The survey will gauge awareness of West Virginia’s 2007 Moratorium on the expansion of existing or opening of new Opioid Treatment Programs, as well as attitudes related to West Virginia’s Opioid Addiction Crisis. There are also sections related to Substance Use Disorder (SUD), SUD/OUD Treatment Provision, and the provision of other services that are inextricably linked to West Virginia’s opioid addiction crisis.

This survey takes between 5-30 minutes to complete, depending on how many questions pertain to the person taking this survey. Not every person surveyed will be required to answer every question.

To participate in our survey, either fill out the form, embedded below, or click on the button. Please note: the form scrolls within the page.

Color Matters: Law Enforcement Interactions

Flyer
Color Matters: Law Enforcement Interactions

The first Color Matters webinar – Law Enforcement Interactions – will premiere on July 22, 2020, at 6:00 PM Eastern.

The first conversation will be moderated by Nikole Parker (Director of Special Projects, Equality Florida).

She will be joined by Captain James Young (Deputy Chief, Orlando Police Department), Aryah Lester (Deputy Director, Transgender Strategy Center), Ty Williams (Project Coordinator, Community Education Group), and Chanel Haley (Gender Policy Manager, Georgia Equality, Inc.).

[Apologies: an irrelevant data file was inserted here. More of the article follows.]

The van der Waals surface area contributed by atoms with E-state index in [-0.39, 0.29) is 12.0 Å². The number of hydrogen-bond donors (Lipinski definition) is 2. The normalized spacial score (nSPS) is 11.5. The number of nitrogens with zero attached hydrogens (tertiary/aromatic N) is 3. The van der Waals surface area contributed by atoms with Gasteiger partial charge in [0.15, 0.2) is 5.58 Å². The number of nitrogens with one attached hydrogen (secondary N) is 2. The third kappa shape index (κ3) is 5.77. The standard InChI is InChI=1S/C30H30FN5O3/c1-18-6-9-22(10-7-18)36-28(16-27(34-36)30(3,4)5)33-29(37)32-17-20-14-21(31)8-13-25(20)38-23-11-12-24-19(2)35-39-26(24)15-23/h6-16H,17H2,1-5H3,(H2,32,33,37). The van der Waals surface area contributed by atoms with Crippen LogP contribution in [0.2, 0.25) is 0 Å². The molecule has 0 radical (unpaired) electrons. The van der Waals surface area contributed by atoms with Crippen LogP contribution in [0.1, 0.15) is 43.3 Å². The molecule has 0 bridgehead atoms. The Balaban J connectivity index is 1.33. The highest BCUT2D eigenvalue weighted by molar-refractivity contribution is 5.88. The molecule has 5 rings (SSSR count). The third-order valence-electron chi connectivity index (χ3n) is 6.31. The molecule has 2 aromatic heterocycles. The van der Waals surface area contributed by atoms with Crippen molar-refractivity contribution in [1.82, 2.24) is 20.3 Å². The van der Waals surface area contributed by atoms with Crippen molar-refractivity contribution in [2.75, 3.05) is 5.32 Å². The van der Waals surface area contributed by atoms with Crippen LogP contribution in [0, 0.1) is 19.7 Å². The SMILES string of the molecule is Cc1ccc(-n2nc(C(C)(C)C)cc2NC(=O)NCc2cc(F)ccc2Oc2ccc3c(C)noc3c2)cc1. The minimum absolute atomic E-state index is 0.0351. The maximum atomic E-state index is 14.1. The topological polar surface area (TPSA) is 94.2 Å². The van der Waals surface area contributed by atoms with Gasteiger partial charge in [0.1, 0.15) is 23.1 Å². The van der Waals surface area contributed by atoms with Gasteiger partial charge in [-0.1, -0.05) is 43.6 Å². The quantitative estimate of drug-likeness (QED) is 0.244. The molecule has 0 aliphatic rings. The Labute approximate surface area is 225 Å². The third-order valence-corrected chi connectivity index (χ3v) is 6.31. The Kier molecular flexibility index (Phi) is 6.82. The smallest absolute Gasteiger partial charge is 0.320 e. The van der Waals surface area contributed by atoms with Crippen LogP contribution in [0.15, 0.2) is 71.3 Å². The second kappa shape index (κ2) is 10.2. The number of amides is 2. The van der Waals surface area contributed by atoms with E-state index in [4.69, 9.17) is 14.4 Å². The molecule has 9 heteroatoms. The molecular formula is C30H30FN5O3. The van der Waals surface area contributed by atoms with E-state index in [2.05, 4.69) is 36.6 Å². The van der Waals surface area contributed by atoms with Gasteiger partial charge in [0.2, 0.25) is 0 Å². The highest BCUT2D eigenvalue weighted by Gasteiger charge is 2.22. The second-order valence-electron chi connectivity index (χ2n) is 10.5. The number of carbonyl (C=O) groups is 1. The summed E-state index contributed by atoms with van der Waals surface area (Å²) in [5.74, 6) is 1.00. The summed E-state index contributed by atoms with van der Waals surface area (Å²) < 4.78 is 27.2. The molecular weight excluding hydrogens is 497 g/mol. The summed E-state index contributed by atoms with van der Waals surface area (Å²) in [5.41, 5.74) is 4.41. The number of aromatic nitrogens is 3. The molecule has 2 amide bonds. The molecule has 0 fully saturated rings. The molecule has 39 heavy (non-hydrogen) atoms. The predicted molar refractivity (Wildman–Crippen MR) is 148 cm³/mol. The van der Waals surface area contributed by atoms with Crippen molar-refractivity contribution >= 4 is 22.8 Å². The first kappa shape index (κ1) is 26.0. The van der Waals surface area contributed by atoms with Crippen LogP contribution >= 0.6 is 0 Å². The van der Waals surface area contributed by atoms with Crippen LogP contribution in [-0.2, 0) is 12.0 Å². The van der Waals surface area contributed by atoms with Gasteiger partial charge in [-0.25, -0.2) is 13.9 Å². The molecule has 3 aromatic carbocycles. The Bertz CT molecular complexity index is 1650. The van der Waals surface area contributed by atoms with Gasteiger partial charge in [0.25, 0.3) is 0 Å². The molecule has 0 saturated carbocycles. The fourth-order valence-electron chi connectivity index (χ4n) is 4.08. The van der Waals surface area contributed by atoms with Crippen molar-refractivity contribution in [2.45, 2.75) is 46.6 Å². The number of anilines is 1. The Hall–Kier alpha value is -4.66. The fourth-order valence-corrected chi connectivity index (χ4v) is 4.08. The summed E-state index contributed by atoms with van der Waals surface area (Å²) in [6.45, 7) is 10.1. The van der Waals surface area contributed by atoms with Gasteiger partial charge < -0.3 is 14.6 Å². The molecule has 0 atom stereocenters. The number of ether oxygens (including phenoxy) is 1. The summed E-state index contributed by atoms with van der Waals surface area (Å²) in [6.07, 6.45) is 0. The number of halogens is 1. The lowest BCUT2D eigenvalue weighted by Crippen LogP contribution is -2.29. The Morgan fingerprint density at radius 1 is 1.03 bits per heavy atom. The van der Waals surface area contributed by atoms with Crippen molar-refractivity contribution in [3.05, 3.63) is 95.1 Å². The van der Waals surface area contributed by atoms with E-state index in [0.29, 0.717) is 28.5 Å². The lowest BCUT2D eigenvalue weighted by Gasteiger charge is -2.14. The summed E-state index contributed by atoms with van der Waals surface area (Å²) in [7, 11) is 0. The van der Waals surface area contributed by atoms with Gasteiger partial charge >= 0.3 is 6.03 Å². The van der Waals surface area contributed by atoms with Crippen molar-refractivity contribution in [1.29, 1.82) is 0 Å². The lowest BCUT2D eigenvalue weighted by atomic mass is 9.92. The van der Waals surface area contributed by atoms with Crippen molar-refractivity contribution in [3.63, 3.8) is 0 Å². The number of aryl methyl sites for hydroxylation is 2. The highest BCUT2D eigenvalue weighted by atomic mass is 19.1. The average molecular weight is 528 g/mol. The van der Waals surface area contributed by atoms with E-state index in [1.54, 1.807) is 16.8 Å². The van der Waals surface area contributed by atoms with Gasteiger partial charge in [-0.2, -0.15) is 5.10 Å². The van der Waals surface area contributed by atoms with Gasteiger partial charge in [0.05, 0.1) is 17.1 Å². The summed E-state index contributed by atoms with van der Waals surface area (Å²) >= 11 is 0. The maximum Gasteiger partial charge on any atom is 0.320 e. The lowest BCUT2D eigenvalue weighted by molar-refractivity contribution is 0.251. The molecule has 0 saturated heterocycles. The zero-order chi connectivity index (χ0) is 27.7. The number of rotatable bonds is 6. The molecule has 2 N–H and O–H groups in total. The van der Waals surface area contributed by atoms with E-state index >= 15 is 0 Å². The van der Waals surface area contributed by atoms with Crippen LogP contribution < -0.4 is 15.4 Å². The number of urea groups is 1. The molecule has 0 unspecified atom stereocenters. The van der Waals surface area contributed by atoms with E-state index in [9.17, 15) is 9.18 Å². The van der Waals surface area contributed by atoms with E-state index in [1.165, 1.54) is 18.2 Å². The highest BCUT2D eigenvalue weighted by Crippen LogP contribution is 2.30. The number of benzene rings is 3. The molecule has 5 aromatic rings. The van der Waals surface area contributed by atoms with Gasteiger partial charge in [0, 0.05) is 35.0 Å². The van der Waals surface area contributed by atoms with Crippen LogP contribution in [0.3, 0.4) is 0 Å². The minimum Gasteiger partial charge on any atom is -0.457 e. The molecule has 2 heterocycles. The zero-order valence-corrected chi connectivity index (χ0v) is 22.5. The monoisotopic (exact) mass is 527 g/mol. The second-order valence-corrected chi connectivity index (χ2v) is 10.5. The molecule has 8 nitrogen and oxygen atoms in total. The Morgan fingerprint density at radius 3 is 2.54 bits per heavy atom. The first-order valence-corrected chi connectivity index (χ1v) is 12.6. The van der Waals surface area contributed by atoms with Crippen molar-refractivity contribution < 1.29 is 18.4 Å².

Those interested may register for the first webinar may do so by visiting the event registration page.

About the Guests

Project Director
TransAction Florida
Equality Florida

Nikole Parker is the TransAction Florida Project Coordinator, assisting with Equality Florida’s statewide Transgender Inclusion Initiative. She also currently works for the onePULSE Foundation as the Stakeholder & Community Relations Manager.

Nikole has sat on various non-profit boards within the community, including the LGBT+ Center Board of Directors, the Orlando United Assistance Center Advisory Board, TransAction Advisory Council, Spektrum Health Board of Directors and Peer Support Space Board of Directors.

In addition to her work with the onePULSE Foundation, Nikole co-leads the work of the Orlando Trans Collective, a collaborative group of transgender and gender non-conforming leaders of color who focus on community building and advocacy efforts for the Central Florida transgender community.

In 2018, Nikole was honored with the Humanitarian of the Year award by the Miss Glamorous Pageant. Nikole was also was recognized as one of Watermark’s Most Remarkable People of 2018 for her work with the onePULSE Foundation and her ongoing advocacy and empowerment of the transgender community.

In 2019, Nikole was recognized by Congressman Darren Soto for LGBT+ Pride Month and her biography was read into the Congressional Record. She hopes to encourage open dialogue on transgender issues and educate individuals from the community on healthy and safe ways to undergo a transition, finding self-care practices and providing resources so black market hormones and unsafe lifestyles can be avoided.


Deputy Chief James Young
Orlando Police Department